# Does the limit of this product over primes converge for all $\Re(s) > \frac12$?

Numerical evidence suggests that:

$$\displaystyle F(s):= \lim_{N \to \infty}\, \ln^s\left(p_N\right)\, \prod_{n=1}^N \left(\dfrac{\left(p_n-1\right)^s}{p_n^s-1} -\frac{1}{p_n^s}\right)$$

with $p_n$ is the n-th prime number, converges for all $\Re(s) > \frac12$.

Note that for $s=1$ the function reduces to the well known limit for $e^{-\gamma}$ (see here).

Could this be proven?

• How do you compute such complicated products over primes?
– joro
Nov 29, 2015 at 11:59
• Joro, I used Pari/GP on SageMathCloud. Here is the code: gp("tesp(s,v)=(log(precprime(v)))^s*prodeuler(p=1,v,((p-1)^s)/(p^s-1)-1/(p^(s)))") Easily calculates up to 10^7 primes.
– Agno
Nov 29, 2015 at 12:58
• In your code, have you tried s=1/2+10.0^(-8) and v=10^n as $n$ grows? I get steady increase, for $n=8$ get $38.3...$, while for n=6 it is 28.72...? If it diverges very slowly like log(log(N)) you wouldn't detect it this way AFAICT. Btw, you may have precision issues, not sure.
– joro
Nov 29, 2015 at 15:50
• Joro, you are right that very near to $s=\frac12$, it becomes quite difficult to get reliable numerical indications for convergence (that is slow anyway). What surprised me is that although $s=\frac12$ clearly diverges, the imaginary values $\frac12 \pm t i$ do appear to converge. Do you observe the same?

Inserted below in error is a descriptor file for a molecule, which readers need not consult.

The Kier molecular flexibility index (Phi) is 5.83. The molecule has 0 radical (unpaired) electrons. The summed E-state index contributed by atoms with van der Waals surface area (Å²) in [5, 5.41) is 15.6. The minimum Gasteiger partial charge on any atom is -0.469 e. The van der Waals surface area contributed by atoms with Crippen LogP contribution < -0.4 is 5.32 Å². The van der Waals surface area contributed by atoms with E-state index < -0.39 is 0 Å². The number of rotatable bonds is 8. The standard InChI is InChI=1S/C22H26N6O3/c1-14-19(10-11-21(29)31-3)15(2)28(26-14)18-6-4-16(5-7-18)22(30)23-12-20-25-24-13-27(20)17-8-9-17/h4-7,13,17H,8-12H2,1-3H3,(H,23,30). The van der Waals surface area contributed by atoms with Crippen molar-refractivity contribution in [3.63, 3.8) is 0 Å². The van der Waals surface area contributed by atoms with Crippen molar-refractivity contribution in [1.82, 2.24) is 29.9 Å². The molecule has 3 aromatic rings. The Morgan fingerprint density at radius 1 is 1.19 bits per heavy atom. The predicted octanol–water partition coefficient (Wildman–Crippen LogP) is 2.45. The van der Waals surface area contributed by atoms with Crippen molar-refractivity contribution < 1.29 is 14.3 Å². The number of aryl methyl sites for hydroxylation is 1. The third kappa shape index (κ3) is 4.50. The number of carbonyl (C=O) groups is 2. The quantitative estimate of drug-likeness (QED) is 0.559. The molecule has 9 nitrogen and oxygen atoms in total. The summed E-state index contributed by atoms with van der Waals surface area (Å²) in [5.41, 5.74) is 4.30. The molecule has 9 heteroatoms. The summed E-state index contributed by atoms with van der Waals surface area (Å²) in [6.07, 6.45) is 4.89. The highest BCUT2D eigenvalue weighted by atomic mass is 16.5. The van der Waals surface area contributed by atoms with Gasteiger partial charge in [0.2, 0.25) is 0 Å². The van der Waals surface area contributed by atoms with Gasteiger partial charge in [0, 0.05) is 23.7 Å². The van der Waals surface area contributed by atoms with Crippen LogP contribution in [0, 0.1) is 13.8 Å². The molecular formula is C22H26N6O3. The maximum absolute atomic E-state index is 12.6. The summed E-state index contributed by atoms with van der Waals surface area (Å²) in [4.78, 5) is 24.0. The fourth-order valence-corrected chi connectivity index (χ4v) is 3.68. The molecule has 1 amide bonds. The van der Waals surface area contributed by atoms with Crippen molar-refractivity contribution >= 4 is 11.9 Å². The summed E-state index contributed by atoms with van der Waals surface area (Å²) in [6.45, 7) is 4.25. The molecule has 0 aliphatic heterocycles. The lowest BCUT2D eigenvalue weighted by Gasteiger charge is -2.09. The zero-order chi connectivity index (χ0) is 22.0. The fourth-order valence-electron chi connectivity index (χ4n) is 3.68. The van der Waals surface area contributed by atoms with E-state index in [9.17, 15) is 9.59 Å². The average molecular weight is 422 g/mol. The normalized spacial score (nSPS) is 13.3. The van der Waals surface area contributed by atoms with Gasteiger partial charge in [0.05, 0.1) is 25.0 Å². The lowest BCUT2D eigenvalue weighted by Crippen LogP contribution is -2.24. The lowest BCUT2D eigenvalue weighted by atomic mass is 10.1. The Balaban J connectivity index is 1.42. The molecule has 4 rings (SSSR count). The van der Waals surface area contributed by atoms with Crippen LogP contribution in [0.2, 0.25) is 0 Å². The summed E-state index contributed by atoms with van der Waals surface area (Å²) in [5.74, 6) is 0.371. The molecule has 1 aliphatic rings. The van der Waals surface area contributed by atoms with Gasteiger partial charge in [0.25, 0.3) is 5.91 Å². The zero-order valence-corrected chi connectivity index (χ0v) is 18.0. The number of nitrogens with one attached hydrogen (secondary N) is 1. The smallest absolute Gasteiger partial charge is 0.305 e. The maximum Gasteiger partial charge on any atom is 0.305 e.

– Agno
Nov 29, 2015 at 16:59

As you mention, $F(1)=e^{-\gamma}$, so \begin{align*} e^{s\gamma} F(s)=\frac{F(s)}{F(1)^s}&=\frac{\lim_{x\to\infty} \log^s x \prod_{p\leq x} \frac{p^s(p-1)^s-p^s+1}{p^s(p^s-1)}}{\lim_{x\to\infty} \log^s x \prod_{p\leq x} \frac{(p-1)^s}{p^s}}\\ &= \prod_{p}\frac{p^s(p-1)^s-p^s+1}{(p^s-1)(p-1)^s}\\ &=\prod_{p}\left(1-\frac{p^s-(p-1)^s-1}{(p^s-1)(p-1)^s}\right). \end{align*} This product converges because $$\frac{p^s-(p-1)^s-1}{(p^s-1)(p-1)^s}=\frac{s}{p^{s+1}}+O\left(\frac{1}{p^{2s}}\right)+O\left(\frac{1}{p^{s+2}}\right)$$ as $p\to\infty$.
If you write the general terms in terms of $x = 1/p_n,$ when $x\>1/2,$ the expansion in $x$ starts as $1-s x + O(x^{2 s})\dots,$ so your limit converges for $s>1/2.$ For $s=1/2,$ the expansion starts with $1+x/2,$ so your limit blows up (the product of the first $n$ terms, including the log fudge factor, should be of order of $\log n.$